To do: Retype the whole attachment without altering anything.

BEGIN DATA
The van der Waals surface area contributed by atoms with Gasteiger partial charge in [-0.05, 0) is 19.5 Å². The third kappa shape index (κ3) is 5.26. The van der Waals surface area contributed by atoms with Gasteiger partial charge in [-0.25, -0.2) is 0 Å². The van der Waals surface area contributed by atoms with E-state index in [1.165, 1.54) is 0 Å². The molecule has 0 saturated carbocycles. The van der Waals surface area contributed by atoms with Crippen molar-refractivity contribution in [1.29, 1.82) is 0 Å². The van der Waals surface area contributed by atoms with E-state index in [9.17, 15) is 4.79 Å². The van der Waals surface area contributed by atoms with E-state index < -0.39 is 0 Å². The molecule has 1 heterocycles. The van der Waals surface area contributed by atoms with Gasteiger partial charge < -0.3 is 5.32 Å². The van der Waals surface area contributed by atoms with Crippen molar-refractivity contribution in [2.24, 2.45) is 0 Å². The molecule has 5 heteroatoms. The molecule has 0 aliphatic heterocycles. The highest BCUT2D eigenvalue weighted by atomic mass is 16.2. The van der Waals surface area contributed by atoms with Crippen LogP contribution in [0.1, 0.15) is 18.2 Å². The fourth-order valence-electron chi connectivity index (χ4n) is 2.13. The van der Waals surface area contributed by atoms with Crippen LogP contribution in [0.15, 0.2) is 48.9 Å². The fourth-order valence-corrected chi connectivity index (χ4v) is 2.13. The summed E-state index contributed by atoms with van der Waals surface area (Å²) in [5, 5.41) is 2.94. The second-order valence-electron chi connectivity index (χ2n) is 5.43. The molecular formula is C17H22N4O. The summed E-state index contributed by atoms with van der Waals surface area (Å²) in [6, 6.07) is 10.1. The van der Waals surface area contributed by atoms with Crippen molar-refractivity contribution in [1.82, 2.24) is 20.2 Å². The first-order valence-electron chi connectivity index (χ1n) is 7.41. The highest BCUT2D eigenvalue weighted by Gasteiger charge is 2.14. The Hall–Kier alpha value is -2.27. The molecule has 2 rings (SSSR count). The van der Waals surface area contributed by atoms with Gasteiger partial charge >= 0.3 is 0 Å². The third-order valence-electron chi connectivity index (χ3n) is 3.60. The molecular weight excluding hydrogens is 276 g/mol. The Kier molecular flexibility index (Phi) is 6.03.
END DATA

The van der Waals surface area contributed by atoms with Gasteiger partial charge in [-0.05, 0) is 19.5 Å². The third kappa shape index (κ3) is 5.26. The van der Waals surface area contributed by atoms with Gasteiger partial charge in [-0.25, -0.2) is 0 Å². The van der Waals surface area contributed by atoms with E-state index in [1.165, 1.54) is 0 Å². The molecule has 0 saturated carbocycles. The van der Waals surface area contributed by atoms with Crippen molar-refractivity contribution in [1.29, 1.82) is 0 Å². The van der Waals surface area contributed by atoms with E-state index in [9.17, 15) is 4.79 Å². The van der Waals surface area contributed by atoms with E-state index < -0.39 is 0 Å². The molecule has 1 heterocycles. The van der Waals surface area contributed by atoms with Gasteiger partial charge < -0.3 is 5.32 Å². The van der Waals surface area contributed by atoms with Crippen molar-refractivity contribution in [2.24, 2.45) is 0 Å². The molecule has 5 heteroatoms. The molecule has 0 aliphatic heterocycles. The highest BCUT2D eigenvalue weighted by atomic mass is 16.2. The van der Waals surface area contributed by atoms with Crippen LogP contribution in [0.1, 0.15) is 18.2 Å². The fourth-order valence-electron chi connectivity index (χ4n) is 2.13. The van der Waals surface area contributed by atoms with Crippen LogP contribution in [0.15, 0.2) is 48.9 Å². The fourth-order valence-corrected chi connectivity index (χ4v) is 2.13. The summed E-state index contributed by atoms with van der Waals surface area (Å²) in [5, 5.41) is 2.94. The second-order valence-electron chi connectivity index (χ2n) is 5.43. The molecular formula is C17H22N4O. The summed E-state index contributed by atoms with van der Waals surface area (Å²) in [6, 6.07) is 10.1. The van der Waals surface area contributed by atoms with Crippen molar-refractivity contribution in [1.82, 2.24) is 20.2 Å². The first-order valence-electron chi connectivity index (χ1n) is 7.41. The highest BCUT2D eigenvalue weighted by Gasteiger charge is 2.14. The Hall–Kier alpha value is -2.27. The molecule has 2 rings (SSSR count). The van der Waals surface area contributed by atoms with Gasteiger partial charge >= 0.3 is 0 Å². The third-order valence-electron chi connectivity index (χ3n) is 3.60. The molecular weight excluding hydrogens is 276 g/mol. The Kier molecular flexibility index (Phi) is 6.03.